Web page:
Book work not key to language

Becoming fluent in a language is a combination of brain and mouth. In short, your job is to line up the sounds that make up words and then say them in the proper order and with enough speed to have a decent conversation.

Fluent speech has two strange and interesting issues. One is that each sound you start to make affects the sound coming after it. And each sound affects the one before it. This leads to the second issue: the words you study in language class don’t exist outside the book. This is easy to show.

Suppose you want to say, “This is easy to show.” As you begin to say the first word, which is one syllable, the position of your mouth and the pressure you put behind it are affected immediately by the second word, which is also one syllable. In other words, “this” cannot be said without preparing to say “is.” And “is” cannot be said without being affected by the syllable in front of it.

The two words are changed so much in the process that they no longer exist. You might brag about the “A” you made on a vocabulary test, but those vocabulary words are nowhere to be found when they are spoken fluently.

Take a moment and say the word by itself: this. Now say “this is” at a normal rate of speed, and you will see the first word disappear. In your head, you may think it’s still the same word, but an audio analysis will prove it’s not.

All my students are online nowadays, and they know me through prerecorded lessons. To prove to them what I’m writing to you, I show them waveforms of words spoken in isolation and words spoken together. When you hold a conversation at a normal rate of speed, vocabulary words vanish. They are gone.

This happens one sound at a time. Returning to the simple sentence, “This is easy to show,” you might be surprised at what you’re doing all day long when speaking English. You are loading up words one after another and spitting them out as unrecognizable words but as easily recognized distortions. That’s pretty impressive.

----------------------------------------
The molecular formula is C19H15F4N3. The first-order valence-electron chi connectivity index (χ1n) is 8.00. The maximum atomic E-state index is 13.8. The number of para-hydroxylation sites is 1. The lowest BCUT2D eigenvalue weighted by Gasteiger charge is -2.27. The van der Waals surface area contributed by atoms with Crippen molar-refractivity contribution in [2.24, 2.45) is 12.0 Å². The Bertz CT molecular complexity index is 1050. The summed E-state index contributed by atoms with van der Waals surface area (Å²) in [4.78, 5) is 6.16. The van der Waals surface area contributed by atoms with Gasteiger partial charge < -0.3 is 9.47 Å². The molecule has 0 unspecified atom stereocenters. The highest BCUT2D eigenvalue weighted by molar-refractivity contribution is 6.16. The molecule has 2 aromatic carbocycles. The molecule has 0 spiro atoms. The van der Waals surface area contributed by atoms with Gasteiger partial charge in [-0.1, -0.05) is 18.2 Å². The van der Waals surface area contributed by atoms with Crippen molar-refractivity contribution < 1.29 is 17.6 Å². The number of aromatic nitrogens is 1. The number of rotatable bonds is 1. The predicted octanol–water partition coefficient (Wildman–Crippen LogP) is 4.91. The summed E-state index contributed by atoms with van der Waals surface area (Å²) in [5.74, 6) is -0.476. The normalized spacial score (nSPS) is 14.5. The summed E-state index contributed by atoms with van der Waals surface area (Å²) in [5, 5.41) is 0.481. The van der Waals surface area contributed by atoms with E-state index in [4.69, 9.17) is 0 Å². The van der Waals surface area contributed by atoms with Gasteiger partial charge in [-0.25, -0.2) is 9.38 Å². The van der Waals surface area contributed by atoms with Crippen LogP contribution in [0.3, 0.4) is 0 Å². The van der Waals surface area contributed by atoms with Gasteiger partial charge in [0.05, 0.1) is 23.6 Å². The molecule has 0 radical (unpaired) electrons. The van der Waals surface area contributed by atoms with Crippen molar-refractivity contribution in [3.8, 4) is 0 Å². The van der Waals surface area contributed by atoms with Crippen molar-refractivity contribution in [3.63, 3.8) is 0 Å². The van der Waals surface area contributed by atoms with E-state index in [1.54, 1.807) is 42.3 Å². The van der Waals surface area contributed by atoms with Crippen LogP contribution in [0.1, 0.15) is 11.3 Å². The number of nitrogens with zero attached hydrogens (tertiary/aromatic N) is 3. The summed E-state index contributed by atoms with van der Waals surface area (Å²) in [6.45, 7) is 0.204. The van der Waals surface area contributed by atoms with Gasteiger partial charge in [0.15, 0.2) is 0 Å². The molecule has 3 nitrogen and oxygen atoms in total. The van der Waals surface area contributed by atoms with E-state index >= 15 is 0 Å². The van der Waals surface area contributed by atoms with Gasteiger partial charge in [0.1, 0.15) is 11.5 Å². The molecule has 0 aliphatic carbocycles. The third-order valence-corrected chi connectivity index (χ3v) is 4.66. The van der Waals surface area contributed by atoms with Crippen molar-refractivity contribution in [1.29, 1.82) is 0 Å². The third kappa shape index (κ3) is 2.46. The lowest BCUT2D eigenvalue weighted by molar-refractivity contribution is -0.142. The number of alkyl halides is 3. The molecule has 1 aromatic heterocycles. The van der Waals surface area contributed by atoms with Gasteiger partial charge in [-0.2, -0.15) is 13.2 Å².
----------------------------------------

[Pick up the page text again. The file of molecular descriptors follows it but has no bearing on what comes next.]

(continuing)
The phrase “This is easy” is loaded up in such a way that the end of the first word is affected by the first part of “easy.” Your mouth prepares for that third syllable coming down the road. This truly is amazing performance. You’d never be able to say anything if you had to stop and think through all the sounds, and yet all day long you are talking like a pro.

How does that happen? Through lots and lots and lots of practice, which is why only a very tiny percentage of Americans — most of whom have had plenty of foreign language lessons — cannot talk their way out of a wet paper bag.

It doesn’t matter how many A’s they make in class. It does not matter how many scholarships they get. Without practice, nobody’s any good at language; and with practice, almost everybody becomes very good at it.

Humans are tailor-made for language. Humans are gifted at it. It’s the one thing almost all of them do equally well with practice. But most courses turn language into subject matter that has little relation to the real world.

So the odd challenge is that fluent speech and proper pronunciation involve (1) disappearing words and (2) sounds that change on the run while changing the words they precede and follow.

Makes you wonder how we talk at all.

Max T. Russell is owner of Max and Max Communications and formerly taught Spanish in Southern Hancock schools. You can contact him through his website,